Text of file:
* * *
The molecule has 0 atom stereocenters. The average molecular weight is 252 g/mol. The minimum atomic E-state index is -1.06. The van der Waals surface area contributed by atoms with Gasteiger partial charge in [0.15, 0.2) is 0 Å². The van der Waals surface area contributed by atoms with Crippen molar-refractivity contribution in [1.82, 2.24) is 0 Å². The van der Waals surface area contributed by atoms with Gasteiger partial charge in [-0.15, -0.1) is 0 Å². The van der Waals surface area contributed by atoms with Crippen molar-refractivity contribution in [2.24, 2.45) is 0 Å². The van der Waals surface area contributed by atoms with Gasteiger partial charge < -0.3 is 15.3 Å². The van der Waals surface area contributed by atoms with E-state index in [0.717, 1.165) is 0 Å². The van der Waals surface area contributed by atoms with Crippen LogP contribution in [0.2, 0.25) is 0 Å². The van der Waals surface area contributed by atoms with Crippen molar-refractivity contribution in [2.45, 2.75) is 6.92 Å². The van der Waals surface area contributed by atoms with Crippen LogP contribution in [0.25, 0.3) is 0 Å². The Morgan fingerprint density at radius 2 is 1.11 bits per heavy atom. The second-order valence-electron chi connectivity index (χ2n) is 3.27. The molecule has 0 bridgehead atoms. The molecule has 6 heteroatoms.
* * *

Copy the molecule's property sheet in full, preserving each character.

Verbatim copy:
The molecule has 0 atom stereocenters. The average molecular weight is 252 g/mol. The minimum atomic E-state index is -1.06. The van der Waals surface area contributed by atoms with Gasteiger partial charge in [0.15, 0.2) is 0 Å². The van der Waals surface area contributed by atoms with Crippen molar-refractivity contribution in [1.82, 2.24) is 0 Å². The van der Waals surface area contributed by atoms with Gasteiger partial charge in [-0.15, -0.1) is 0 Å². The van der Waals surface area contributed by atoms with Crippen molar-refractivity contribution in [2.24, 2.45) is 0 Å². The van der Waals surface area contributed by atoms with Gasteiger partial charge < -0.3 is 15.3 Å². The van der Waals surface area contributed by atoms with E-state index in [0.717, 1.165) is 0 Å². The van der Waals surface area contributed by atoms with Crippen LogP contribution in [0.2, 0.25) is 0 Å². The van der Waals surface area contributed by atoms with Crippen molar-refractivity contribution in [2.45, 2.75) is 6.92 Å². The van der Waals surface area contributed by atoms with Crippen LogP contribution in [0.25, 0.3) is 0 Å². The Morgan fingerprint density at radius 2 is 1.11 bits per heavy atom. The second-order valence-electron chi connectivity index (χ2n) is 3.27. The molecule has 0 bridgehead atoms. The molecule has 6 heteroatoms.